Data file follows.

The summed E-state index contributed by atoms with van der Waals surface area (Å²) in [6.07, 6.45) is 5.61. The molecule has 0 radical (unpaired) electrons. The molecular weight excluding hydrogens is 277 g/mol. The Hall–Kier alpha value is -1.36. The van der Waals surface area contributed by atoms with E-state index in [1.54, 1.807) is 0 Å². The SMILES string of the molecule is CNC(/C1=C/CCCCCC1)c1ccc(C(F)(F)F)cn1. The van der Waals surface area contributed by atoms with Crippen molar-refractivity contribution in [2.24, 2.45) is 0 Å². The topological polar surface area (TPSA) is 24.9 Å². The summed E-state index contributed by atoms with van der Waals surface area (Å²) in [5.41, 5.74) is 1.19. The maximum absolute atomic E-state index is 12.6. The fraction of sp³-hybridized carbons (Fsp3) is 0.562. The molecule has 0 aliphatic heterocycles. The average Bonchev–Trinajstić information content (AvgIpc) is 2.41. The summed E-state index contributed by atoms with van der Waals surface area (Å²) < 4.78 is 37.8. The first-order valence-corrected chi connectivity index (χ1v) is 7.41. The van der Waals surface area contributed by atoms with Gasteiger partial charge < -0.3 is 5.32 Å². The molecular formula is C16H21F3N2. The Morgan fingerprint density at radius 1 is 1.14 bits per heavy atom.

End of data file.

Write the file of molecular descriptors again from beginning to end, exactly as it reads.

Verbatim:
The summed E-state index contributed by atoms with van der Waals surface area (Å²) in [6.07, 6.45) is 5.61. The molecule has 0 radical (unpaired) electrons. The molecular weight excluding hydrogens is 277 g/mol. The Hall–Kier alpha value is -1.36. The van der Waals surface area contributed by atoms with E-state index in [1.54, 1.807) is 0 Å². The SMILES string of the molecule is CNC(/C1=C/CCCCCC1)c1ccc(C(F)(F)F)cn1. The van der Waals surface area contributed by atoms with Crippen molar-refractivity contribution in [2.24, 2.45) is 0 Å². The topological polar surface area (TPSA) is 24.9 Å². The summed E-state index contributed by atoms with van der Waals surface area (Å²) in [5.41, 5.74) is 1.19. The maximum absolute atomic E-state index is 12.6. The fraction of sp³-hybridized carbons (Fsp3) is 0.562. The molecule has 0 aliphatic heterocycles. The average Bonchev–Trinajstić information content (AvgIpc) is 2.41. The summed E-state index contributed by atoms with van der Waals surface area (Å²) < 4.78 is 37.8. The first-order valence-corrected chi connectivity index (χ1v) is 7.41. The van der Waals surface area contributed by atoms with Gasteiger partial charge < -0.3 is 5.32 Å². The molecular formula is C16H21F3N2. The Morgan fingerprint density at radius 1 is 1.14 bits per heavy atom.